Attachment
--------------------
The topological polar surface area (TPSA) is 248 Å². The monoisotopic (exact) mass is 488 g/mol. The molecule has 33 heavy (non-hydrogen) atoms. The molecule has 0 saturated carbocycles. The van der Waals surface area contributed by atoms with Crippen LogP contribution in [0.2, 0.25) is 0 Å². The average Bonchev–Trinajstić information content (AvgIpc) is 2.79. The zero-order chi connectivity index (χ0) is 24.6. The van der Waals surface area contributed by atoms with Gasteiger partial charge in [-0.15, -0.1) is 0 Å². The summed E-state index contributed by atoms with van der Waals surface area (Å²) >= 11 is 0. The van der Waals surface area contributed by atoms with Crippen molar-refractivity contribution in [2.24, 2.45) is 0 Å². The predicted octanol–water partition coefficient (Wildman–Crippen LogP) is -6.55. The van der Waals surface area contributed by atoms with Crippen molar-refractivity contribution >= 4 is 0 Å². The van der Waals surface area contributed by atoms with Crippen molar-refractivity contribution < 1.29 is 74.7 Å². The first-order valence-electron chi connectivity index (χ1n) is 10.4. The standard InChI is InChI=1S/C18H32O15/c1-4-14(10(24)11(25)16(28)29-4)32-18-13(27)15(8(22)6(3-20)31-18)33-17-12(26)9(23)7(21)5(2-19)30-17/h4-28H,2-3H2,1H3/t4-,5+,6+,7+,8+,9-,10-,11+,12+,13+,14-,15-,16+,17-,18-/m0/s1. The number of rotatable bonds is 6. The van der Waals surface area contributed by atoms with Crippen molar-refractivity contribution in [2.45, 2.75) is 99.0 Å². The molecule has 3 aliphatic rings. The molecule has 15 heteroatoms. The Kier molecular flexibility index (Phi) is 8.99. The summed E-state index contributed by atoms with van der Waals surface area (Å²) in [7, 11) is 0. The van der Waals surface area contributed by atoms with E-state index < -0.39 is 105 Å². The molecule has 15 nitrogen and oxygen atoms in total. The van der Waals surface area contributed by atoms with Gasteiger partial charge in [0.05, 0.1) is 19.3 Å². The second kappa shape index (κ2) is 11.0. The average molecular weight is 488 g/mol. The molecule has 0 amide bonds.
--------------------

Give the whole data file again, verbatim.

The topological polar surface area (TPSA) is 248 Å². The monoisotopic (exact) mass is 488 g/mol. The molecule has 33 heavy (non-hydrogen) atoms. The molecule has 0 saturated carbocycles. The van der Waals surface area contributed by atoms with Crippen LogP contribution in [0.2, 0.25) is 0 Å². The average Bonchev–Trinajstić information content (AvgIpc) is 2.79. The zero-order chi connectivity index (χ0) is 24.6. The van der Waals surface area contributed by atoms with Gasteiger partial charge in [-0.15, -0.1) is 0 Å². The summed E-state index contributed by atoms with van der Waals surface area (Å²) >= 11 is 0. The van der Waals surface area contributed by atoms with Crippen molar-refractivity contribution in [2.24, 2.45) is 0 Å². The predicted octanol–water partition coefficient (Wildman–Crippen LogP) is -6.55. The van der Waals surface area contributed by atoms with Crippen molar-refractivity contribution >= 4 is 0 Å². The van der Waals surface area contributed by atoms with Crippen molar-refractivity contribution < 1.29 is 74.7 Å². The first-order valence-electron chi connectivity index (χ1n) is 10.4. The standard InChI is InChI=1S/C18H32O15/c1-4-14(10(24)11(25)16(28)29-4)32-18-13(27)15(8(22)6(3-20)31-18)33-17-12(26)9(23)7(21)5(2-19)30-17/h4-28H,2-3H2,1H3/t4-,5+,6+,7+,8+,9-,10-,11+,12+,13+,14-,15-,16+,17-,18-/m0/s1. The number of rotatable bonds is 6. The van der Waals surface area contributed by atoms with Crippen molar-refractivity contribution in [2.45, 2.75) is 99.0 Å². The molecule has 3 aliphatic rings. The molecule has 15 heteroatoms. The Kier molecular flexibility index (Phi) is 8.99. The summed E-state index contributed by atoms with van der Waals surface area (Å²) in [7, 11) is 0. The van der Waals surface area contributed by atoms with E-state index < -0.39 is 105 Å². The molecule has 15 nitrogen and oxygen atoms in total. The van der Waals surface area contributed by atoms with Gasteiger partial charge in [0.05, 0.1) is 19.3 Å². The second kappa shape index (κ2) is 11.0. The average molecular weight is 488 g/mol. The molecule has 0 amide bonds.